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April 2006

Television Viewing and Risk of Sexual Initiation by Young Adolescents

Author Affiliations

Author Affiliations: Division of General Pediatrics and Adolescent Medicine, Department of Pediatrics (Drs Ashby and Edmonson), and Department of Population Health Sciences (Dr Arcari), University of Wisconsin School of Medicine and Public Health, Madison.

Arch Pediatr Adolesc Med. 2006;160(4):375-380. doi:10.1001/archpedi.160.4.375

Objective  To determine if television viewing is associated with the risk of initiating sexual intercourse in young adolescents.

Design  Secondary analysis of data obtained from 1994 through 1996.

Setting  The National Longitudinal Study of Adolescent Health.

Participants  The 4808 students younger than 16 years who had not initiated intercourse before baseline interview.

Exposures  Primary exposure was self-reported daily television watching, categorized as low (<2 hours) or high (≥2 hours) use. Secondary exposure was parental regulation of television programming watched.

Main Outcome Measure  Odds ratio for initiating intercourse by 1-year follow-up, adjusted for potential confounders.

Results  At baseline, 2414 (48.8%) subjects watched television 2 or more hours per day. By 1-year follow-up, 791 (15.6%) subjects had initiated intercourse. Sexual initiation was associated with high television use (adjusted odds ratio, 1.35; 95% confidence interval, 1.01-1.79) and lack of parental regulation of television programming (adjusted odds ratio, 1.35; 95% confidence interval, 1.01-1.80). Most subjects (73.8%) reported strong parental disapproval of sex; their overall rate of initiation was 12.5%, and their risk was independently associated with high television use (adjusted odds ratio, 1.72; 95% confidence interval, 1.24-2.40) and lack of parental regulation of television programming (adjusted odds ratio, 1.35; 95% confidence interval, 1.01-1.81). Among adolescents who did not report strong parental disapproval, the rate of sexual initiation was higher (24.1%) but unrelated to television use.

Conclusion  Among young adolescents who reported strong parental disapproval of sex, watching television 2 or more hours per day and lack of parental regulation of television programming were each associated with increased risk of initiating sexual intercourse within a year.

Initiation of sexual intercourse by younger adolescents is associated with risky sexual behaviors and increases the risk of multiple partners, unwanted pregnancy, sexually transmitted infections, and pelvic inflammatory disease.15 Several predictors of sexual intercourse during early adolescent years have been identified. These predictors include early puberty, poor self-esteem, depression, poor academic performance, being less religious, low parental education, lack of attentive and nurturing parents, and cultural and family patterns of early sexual experience.612 Exposure to television is another proposed factor.13,14 Although television watching appears to be useful in predicting certain behaviors, most notably violent behavior,15 it is less clear whether television watching is linked to sexual behavior.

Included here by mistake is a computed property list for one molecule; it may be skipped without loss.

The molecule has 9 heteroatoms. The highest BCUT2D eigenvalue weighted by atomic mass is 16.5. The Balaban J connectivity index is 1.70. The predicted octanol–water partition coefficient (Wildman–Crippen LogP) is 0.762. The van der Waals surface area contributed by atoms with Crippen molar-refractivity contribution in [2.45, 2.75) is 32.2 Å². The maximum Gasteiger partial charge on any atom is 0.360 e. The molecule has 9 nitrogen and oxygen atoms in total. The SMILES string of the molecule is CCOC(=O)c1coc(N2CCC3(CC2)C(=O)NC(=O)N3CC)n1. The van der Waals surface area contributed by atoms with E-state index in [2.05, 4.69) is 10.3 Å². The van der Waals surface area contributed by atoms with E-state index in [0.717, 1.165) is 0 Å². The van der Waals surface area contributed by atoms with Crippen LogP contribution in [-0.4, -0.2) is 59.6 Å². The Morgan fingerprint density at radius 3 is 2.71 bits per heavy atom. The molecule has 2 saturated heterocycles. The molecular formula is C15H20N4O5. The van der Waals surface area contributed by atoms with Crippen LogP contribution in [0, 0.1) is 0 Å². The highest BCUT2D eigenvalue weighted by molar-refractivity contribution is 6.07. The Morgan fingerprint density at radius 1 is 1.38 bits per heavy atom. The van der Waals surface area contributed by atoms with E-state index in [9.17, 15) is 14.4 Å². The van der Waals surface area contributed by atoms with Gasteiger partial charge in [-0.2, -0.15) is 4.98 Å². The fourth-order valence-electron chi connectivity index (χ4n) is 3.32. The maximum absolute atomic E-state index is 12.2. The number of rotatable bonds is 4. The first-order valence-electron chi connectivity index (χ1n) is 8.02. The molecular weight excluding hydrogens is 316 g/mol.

Survey research results demonstrate that television programming watched by adolescents contains high levels of sexual content, includes little information about sexual risks, and is an important source of information about sex for adolescents.1618 Results of a 2005 Kaiser Family Foundation survey showed that the mean amount of television watched per day was more than 3 hours for teens aged 11 to 14 years and about 2.5 hours for those aged 15 to 18 years.19 Content analysis demonstrates that 70% of the programs favored by teenagers include sexual content.18 Moreover, adolescents aged 13 to 15 years rank entertainment media as their leading source of information about sexuality and sexual health.16 Almost 75% of 15- to 17-year-olds believe that sexual content on television influences the behavior of their peers “somewhat” or “a lot.”17

As recently reviewed by Escobar-Chaves et al,14 few studies have directly addressed the question of whether adolescent exposure to television affects sexual behavior, and only 2 have been based on longitudinal data.20,21 Peterson et al21 found some evidence for a relationship between amount of television viewed and sexual experience in certain subgroups of adolescents. In the other study, Collins et al20 found that viewing more sexual content on television was associated with an increased 1-year risk of sexual initiation.

We performed a secondary analysis of longitudinal data from a large nationally representative sample of adolescents to determine whether self-reported hours of television viewed was associated with initiation of sexual intercourse in young adolescents (aged <16 years) during the subsequent year. We also studied whether parental regulation of television programming was associated with risk of initiation. We hypothesized that adolescents would be more likely to initiate intercourse within 1 year if they (1) watched more television or (2) lacked a parental rule about television programming.